With the recent anniversary of the death of Elvis Presley, I thought I would share an article I wrote many years ago about his love and passion for the proliferation of the Martial Arts and, specifically, American Kenpo.
Long before I began learning American Kenpo, I made it to Graceland. I remember seeing some of his martial arts memorabilia and thinking how interesting it was that he was a black belt. Perhaps between that visit and all the Kung Fu theater I used to watch on Saturday mornings, was the beginning of my martial arts journey?!
He was a world renowned singer and entertainer. He was also a movie star. But what many people didn’t know was that Elvis was an accomplished black belt in Ed Parker’s American Kenpo. It is not often known that Elvis’s second love to singing was the martial arts. Elvis studied a couple of different martial arts, he even had black belt ranks in some of these other arts, but according to those close to him, American Kenpo was always his favorite.
It was in late 1960 that Elvis Presley met Ed Parker at the Beverly Hills Wilshire hotel. The meeting took place following an announced, and intense, demonstration by Mr. Parker to a group of people that had gathered to watch. Mr. Parker had been conducting a demonstration on the principles and concepts of his Kenpo system. They became instant friends and Elvis started training with Ed Parker on movie sets, in Parker’s studio, and even in hotel rooms, among other places. Their relationship as friends and martial artists spanned from 1960 to Elvis’s early death in 1977.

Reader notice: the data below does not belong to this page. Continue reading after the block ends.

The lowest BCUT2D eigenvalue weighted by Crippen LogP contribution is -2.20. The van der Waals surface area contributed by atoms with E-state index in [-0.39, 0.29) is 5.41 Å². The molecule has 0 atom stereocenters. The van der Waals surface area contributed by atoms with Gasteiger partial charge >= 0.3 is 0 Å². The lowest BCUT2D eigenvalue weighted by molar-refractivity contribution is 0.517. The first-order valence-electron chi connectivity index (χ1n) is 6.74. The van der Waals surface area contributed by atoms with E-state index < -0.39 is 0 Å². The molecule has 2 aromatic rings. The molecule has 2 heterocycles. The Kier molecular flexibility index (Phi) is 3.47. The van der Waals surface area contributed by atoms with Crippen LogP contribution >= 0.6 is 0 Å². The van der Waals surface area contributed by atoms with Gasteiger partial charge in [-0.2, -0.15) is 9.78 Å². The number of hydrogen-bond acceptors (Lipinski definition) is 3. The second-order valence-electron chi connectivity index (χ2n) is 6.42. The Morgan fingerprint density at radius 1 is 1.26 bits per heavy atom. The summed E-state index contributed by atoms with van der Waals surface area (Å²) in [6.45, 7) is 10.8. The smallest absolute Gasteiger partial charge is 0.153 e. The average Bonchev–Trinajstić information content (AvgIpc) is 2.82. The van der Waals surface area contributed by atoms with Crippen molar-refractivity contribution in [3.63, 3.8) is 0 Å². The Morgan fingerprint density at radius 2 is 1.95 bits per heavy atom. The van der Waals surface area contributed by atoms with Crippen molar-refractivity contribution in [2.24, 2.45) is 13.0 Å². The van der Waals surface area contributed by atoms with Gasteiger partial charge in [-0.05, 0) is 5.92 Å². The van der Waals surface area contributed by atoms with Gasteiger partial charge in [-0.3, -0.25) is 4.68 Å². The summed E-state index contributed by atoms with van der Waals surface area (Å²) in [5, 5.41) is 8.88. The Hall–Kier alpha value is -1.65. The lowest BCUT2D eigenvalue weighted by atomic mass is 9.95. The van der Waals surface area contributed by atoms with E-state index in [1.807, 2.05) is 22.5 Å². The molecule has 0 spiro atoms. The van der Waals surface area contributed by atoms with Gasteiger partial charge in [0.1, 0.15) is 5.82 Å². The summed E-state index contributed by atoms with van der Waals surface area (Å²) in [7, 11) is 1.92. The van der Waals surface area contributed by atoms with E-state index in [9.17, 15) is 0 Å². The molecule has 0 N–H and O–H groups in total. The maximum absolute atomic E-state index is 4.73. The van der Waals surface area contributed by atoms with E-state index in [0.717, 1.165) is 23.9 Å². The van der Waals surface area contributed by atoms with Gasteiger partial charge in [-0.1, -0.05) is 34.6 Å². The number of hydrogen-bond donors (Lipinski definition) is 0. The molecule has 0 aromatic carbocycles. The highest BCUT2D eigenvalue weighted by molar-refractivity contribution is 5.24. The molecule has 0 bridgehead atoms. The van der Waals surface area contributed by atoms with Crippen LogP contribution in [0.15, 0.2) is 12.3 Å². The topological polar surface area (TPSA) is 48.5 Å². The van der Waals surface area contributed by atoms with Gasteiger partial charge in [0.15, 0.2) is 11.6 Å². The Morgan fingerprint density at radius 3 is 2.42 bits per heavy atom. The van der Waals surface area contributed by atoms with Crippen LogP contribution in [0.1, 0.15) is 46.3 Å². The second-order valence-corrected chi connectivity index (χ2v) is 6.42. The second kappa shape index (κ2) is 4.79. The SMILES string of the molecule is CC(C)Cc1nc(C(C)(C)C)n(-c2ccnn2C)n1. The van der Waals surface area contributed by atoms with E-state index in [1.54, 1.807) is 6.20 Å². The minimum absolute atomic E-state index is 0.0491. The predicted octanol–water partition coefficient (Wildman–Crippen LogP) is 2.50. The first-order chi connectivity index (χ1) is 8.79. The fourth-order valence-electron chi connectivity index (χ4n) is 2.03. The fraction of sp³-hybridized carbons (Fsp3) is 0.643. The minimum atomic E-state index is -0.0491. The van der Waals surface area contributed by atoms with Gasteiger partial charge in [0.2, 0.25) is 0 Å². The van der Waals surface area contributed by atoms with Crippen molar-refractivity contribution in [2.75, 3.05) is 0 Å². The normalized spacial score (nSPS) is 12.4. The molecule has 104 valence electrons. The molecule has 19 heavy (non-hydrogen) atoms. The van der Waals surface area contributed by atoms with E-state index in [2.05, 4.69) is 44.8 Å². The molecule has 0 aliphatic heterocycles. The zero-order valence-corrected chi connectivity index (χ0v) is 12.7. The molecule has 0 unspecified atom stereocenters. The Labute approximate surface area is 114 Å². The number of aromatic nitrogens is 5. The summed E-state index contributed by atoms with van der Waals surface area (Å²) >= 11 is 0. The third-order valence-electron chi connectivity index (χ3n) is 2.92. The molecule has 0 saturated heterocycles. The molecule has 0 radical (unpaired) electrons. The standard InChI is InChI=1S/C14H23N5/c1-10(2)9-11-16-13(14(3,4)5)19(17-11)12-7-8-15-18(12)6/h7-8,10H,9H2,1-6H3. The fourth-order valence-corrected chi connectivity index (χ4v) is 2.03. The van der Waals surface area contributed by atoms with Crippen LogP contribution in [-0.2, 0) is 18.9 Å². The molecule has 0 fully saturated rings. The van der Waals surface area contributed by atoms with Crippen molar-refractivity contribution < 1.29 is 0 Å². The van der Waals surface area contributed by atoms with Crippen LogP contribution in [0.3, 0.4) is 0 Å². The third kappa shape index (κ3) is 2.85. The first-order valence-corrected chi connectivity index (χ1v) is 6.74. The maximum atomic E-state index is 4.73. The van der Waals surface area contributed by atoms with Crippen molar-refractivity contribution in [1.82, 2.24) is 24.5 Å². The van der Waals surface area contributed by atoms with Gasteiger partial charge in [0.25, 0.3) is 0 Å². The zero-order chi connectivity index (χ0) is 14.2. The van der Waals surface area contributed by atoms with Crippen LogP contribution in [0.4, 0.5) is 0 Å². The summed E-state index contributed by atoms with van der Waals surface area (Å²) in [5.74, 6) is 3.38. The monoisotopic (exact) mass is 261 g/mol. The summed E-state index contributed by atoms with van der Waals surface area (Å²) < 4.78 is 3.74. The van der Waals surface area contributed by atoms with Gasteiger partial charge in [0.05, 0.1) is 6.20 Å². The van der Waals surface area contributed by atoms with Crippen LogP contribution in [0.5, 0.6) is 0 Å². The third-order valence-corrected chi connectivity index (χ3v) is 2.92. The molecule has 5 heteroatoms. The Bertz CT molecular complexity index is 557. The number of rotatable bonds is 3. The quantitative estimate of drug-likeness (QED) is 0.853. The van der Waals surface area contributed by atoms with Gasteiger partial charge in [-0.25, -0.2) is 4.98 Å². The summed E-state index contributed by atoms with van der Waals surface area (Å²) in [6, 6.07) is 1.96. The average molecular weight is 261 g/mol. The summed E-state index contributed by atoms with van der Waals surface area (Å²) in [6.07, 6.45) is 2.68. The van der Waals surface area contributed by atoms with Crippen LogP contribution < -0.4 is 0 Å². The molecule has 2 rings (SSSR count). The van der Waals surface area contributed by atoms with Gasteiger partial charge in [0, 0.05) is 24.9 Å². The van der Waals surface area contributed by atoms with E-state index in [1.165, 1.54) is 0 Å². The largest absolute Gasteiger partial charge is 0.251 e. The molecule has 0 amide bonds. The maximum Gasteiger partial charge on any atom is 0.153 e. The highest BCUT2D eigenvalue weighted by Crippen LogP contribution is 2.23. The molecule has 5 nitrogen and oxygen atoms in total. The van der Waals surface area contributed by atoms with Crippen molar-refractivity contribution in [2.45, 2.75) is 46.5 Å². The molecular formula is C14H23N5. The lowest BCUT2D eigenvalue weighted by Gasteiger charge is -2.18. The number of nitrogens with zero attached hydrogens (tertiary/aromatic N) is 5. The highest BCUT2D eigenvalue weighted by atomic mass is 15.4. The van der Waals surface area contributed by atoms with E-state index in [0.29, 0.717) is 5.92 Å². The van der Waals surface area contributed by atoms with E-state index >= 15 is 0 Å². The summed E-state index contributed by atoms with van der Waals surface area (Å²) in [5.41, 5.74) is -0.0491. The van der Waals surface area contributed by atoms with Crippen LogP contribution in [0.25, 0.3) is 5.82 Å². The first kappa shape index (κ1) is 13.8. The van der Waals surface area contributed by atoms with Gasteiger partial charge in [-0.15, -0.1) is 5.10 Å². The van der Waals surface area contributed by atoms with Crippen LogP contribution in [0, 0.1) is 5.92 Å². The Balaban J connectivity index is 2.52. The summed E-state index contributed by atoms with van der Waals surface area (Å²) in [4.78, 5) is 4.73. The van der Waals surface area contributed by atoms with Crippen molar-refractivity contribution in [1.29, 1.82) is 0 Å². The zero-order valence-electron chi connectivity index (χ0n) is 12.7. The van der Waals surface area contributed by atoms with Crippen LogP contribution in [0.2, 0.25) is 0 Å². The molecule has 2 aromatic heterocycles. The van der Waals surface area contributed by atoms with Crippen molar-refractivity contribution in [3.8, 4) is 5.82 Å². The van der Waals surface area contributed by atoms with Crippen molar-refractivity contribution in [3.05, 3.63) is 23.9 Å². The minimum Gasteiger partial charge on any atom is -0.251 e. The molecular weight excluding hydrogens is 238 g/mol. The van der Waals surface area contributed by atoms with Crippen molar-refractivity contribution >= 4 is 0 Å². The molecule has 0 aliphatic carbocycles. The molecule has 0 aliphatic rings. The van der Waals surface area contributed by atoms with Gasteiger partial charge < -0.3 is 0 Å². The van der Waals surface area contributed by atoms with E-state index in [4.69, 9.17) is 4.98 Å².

The martial arts, and in particular American Kenpo, was such a big part of Elvis’s life that he affixed Parker’s International Kenpo Karate International (I.K.K.A.) association patch to several of his guitars. He even went so far as to demonstrate moves and stances while on stage singing his songs. Elvis did this for many years and exposed millions to the Martial Arts through his on stage Kenpo demonstrations and use of the martial arts in his films.
Elvis was promoted to honorary 8th degree black in Ed Parker’s American Kenpo system in August of 1974. While many martial artists look unfavorably at Elvis’ elevated ranking, chalking it up to his celebrity status, Elvis was a legitimate black belt. Mr. Parker had commented that Elvis was a good black belt and that he contributed to the overall improvement and advancement of the martial arts.
In the end, Ed Parker and Elvis shared seventeen years of close, personal association. Ed Parker was his personal bodyguard, friend and confidant. Parker even went on to write a book entitled “Inside Elvis” where most of the information contained in this article came from. He wanted to set the record straight on Elvis’ character, his generosity, his love of the martial arts and most importantly, their friendship.